Eye For Film >> Movies >> The Human Centipede (First Sequence) (2009) Film Review
It cannot be denied that The Human Centipede has enjoyed a successful marketing campaign. Ahead of its UK release, the film is preceded by buzz about how this is the sickest film ever, a milestone in the 'torture porn' genre, showcasing a form of surgical experiment so horrifying audiences have been vomiting in the auditorium. But The Human Centipede is a somewhat milder experience, though it is in terms of its technical and acting facets quite solid, and its frontier-pushing concept makes it weirdly captivating to watch (in the car-crash voyueuristic sense).
Director Tom Six's plan appears to be to take the most basic horror concept of all - two pretty tourists get lost in the woods and end up in the clutches of a madman - and then deliberately try to generate as much amazement and nausea as possible from his amped up version of this scenario.
Dr Heiter is the madman in question. A respected surgeon, he has now retreated to his cold postmodern villa in the German forest, where he can better indulge his off-duty perversions. He obsesses over the fusing together of mammals to create a unified digestive system via sewing together mouths and anuses. Having already killed his dogs trying this out, the time has come, he feels, to move on to human subjects. Along with the aforementioned unlucky pair of American girls, whose car broke down near his house, he has also acquired a young Japanese tourist to be the 'head' of the centipede. All these surgical plans Dr Heiter precisely explains, in probably the film's most effective scene, to his subdued victims as they lie helplessly in their operating theatre beds. There is no escape.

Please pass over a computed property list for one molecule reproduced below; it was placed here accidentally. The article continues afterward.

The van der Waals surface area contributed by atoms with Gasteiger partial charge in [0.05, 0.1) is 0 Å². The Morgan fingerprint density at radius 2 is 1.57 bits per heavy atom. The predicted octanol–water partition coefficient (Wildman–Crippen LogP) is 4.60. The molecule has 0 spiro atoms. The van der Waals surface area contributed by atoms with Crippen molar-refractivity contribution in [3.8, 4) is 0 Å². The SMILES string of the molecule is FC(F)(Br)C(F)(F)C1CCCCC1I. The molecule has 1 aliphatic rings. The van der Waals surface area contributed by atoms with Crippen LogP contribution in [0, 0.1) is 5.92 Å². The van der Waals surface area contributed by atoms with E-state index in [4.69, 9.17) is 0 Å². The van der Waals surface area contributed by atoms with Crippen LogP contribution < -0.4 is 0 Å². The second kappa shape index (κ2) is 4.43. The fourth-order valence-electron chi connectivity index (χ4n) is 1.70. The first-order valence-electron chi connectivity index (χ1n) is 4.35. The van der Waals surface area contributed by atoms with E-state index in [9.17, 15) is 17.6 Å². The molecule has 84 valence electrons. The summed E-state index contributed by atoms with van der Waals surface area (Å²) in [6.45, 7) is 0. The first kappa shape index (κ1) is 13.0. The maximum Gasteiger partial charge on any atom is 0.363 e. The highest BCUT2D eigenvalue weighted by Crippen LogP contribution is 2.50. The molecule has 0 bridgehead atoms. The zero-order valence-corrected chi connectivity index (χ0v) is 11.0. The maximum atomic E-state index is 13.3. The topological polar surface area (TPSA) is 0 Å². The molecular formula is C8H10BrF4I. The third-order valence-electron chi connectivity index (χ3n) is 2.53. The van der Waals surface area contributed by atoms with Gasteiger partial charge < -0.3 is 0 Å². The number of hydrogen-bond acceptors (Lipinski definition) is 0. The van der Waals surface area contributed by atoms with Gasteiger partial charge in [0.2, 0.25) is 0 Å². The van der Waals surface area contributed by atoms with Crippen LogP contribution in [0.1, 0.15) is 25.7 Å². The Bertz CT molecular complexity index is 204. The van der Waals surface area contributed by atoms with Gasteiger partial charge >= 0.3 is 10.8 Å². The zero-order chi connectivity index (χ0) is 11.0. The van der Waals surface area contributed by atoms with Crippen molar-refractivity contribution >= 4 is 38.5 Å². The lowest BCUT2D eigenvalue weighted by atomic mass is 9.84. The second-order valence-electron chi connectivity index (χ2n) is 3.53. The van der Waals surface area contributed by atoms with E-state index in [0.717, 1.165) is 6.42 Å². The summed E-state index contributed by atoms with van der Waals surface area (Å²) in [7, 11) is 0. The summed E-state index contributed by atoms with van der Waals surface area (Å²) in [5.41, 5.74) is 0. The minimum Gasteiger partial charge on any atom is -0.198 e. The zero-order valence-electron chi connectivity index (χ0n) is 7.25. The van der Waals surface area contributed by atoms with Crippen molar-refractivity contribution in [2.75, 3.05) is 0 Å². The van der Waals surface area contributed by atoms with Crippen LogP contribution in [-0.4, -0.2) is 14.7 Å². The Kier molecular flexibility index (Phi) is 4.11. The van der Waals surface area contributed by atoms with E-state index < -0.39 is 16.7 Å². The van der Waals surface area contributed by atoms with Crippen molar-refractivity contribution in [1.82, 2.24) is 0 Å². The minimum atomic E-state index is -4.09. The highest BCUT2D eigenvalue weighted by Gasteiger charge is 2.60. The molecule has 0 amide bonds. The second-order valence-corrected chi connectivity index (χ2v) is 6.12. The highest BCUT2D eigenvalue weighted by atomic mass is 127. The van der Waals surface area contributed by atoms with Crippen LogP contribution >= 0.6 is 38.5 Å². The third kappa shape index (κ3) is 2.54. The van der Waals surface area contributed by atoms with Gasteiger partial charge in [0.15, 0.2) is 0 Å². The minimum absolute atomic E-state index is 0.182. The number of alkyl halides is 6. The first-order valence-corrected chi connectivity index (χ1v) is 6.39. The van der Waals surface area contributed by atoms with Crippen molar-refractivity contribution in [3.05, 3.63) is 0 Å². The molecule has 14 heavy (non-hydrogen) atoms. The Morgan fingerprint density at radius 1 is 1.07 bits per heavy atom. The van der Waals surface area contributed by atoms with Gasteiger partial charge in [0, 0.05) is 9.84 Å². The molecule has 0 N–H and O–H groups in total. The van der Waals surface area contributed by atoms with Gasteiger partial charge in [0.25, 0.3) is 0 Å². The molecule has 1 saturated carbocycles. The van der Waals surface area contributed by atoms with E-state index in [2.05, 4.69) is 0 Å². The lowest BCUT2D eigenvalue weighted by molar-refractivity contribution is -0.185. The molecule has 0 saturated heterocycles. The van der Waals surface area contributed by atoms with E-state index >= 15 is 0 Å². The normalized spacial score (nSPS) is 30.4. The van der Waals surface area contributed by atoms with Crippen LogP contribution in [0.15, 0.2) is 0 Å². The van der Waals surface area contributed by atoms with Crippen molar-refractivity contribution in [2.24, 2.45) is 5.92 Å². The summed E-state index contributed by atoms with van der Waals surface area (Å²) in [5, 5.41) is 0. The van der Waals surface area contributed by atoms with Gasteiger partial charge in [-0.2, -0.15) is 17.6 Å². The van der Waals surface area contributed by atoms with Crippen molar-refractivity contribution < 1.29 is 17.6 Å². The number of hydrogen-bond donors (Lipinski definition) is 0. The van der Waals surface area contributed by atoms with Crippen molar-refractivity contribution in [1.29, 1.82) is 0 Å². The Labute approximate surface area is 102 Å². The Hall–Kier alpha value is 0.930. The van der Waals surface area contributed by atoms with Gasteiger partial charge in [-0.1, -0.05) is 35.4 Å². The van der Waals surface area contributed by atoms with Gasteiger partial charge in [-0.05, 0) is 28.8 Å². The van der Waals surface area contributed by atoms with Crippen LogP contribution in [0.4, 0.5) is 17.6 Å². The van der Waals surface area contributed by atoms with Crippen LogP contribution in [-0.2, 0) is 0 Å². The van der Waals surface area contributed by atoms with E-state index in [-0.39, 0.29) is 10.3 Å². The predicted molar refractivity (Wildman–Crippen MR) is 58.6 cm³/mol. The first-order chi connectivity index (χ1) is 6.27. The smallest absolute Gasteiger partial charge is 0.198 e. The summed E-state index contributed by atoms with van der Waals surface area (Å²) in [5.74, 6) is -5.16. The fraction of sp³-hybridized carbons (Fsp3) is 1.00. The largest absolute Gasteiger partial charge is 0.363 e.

The film's advertised premise means no audience member about to enter a theatre should be surprised by what lies in store. What is promised is delivered in terms of concept. Actor Dieter Laser impresses as he lurches around in a suitably severe demented way, in a role that seems to be channelling Dr Mengele, Hannibal Lecter and any number of insane film scientists. His maze-like, anodyne house is a suitably menacing construct, as is his antiseptic operating theatre which he, of course, has built in his basement.
Yet the film, surprisingly, pulls back from extreme gore and specific scenes of insane surgery. The actual surgical procedure is barely shown, and bandages cover the cast in a mostly tasteful way throughout. In terms of blood spurts, wounds and mutilations, there are far more detailed, blood-drenched torture films out there. Six instead lets the mere surgical concept, our sense of the degradation of the victims and the grotesque absurdity of their tormentor's ambitions, deliver the shocks rather than visual extremes. But it therefore feels as though the film, having had its "extreme" nature hyped so much, isn't delivering. It feels as if its pulling its punches in some odd way.
The film also fails to truly exploit the concept in another way - fusing a series of victims together surely offers many intriguing set pieces of escape and chase. How can you flee or fight when stuck to two other people? But the director doesn't seem to know how to best showcase his human centipide victims to create a more dynamic narrative, we just seem urged to feel sorry for them. Maybe that's the point- maybe Six wants to take us to a very dark place where there is no escape - and then leave us there.Reviewed on: 19 Jul 2010
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